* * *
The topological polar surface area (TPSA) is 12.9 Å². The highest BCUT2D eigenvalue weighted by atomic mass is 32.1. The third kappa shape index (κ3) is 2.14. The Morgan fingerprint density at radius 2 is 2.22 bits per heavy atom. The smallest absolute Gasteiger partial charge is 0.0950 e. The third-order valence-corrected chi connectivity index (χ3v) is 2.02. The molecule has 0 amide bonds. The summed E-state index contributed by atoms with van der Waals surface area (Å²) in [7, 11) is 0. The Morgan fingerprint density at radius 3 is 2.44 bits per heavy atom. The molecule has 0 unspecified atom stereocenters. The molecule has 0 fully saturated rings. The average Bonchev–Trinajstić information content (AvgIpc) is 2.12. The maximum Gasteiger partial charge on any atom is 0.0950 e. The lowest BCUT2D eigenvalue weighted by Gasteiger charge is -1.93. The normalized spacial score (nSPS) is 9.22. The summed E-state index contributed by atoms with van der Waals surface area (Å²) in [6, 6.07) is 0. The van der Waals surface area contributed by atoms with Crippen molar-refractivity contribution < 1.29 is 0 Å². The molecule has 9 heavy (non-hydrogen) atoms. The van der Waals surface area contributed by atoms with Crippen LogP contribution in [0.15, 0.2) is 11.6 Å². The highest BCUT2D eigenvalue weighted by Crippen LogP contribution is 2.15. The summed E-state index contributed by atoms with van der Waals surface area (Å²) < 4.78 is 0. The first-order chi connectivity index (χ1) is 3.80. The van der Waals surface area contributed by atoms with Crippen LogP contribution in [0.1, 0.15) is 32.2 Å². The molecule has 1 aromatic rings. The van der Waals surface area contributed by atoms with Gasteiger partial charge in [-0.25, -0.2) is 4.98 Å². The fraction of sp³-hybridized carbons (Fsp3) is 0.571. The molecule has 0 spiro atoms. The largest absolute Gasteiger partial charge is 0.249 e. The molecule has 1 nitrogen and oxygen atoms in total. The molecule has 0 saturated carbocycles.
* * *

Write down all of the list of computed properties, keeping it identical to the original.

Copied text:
The topological polar surface area (TPSA) is 12.9 Å². The highest BCUT2D eigenvalue weighted by atomic mass is 32.1. The third kappa shape index (κ3) is 2.14. The Morgan fingerprint density at radius 2 is 2.22 bits per heavy atom. The smallest absolute Gasteiger partial charge is 0.0950 e. The third-order valence-corrected chi connectivity index (χ3v) is 2.02. The molecule has 0 amide bonds. The summed E-state index contributed by atoms with van der Waals surface area (Å²) in [7, 11) is 0. The Morgan fingerprint density at radius 3 is 2.44 bits per heavy atom. The molecule has 0 unspecified atom stereocenters. The molecule has 0 fully saturated rings. The average Bonchev–Trinajstić information content (AvgIpc) is 2.12. The maximum Gasteiger partial charge on any atom is 0.0950 e. The lowest BCUT2D eigenvalue weighted by Gasteiger charge is -1.93. The normalized spacial score (nSPS) is 9.22. The summed E-state index contributed by atoms with van der Waals surface area (Å²) in [6, 6.07) is 0. The van der Waals surface area contributed by atoms with Crippen molar-refractivity contribution < 1.29 is 0 Å². The molecule has 9 heavy (non-hydrogen) atoms. The van der Waals surface area contributed by atoms with Crippen LogP contribution in [0.15, 0.2) is 11.6 Å². The highest BCUT2D eigenvalue weighted by Crippen LogP contribution is 2.15. The summed E-state index contributed by atoms with van der Waals surface area (Å²) < 4.78 is 0. The first-order chi connectivity index (χ1) is 3.80. The van der Waals surface area contributed by atoms with Crippen LogP contribution in [0.1, 0.15) is 32.2 Å². The molecule has 1 aromatic rings. The van der Waals surface area contributed by atoms with Gasteiger partial charge in [-0.25, -0.2) is 4.98 Å². The fraction of sp³-hybridized carbons (Fsp3) is 0.571. The molecule has 0 spiro atoms. The largest absolute Gasteiger partial charge is 0.249 e. The molecule has 1 nitrogen and oxygen atoms in total. The molecule has 0 saturated carbocycles.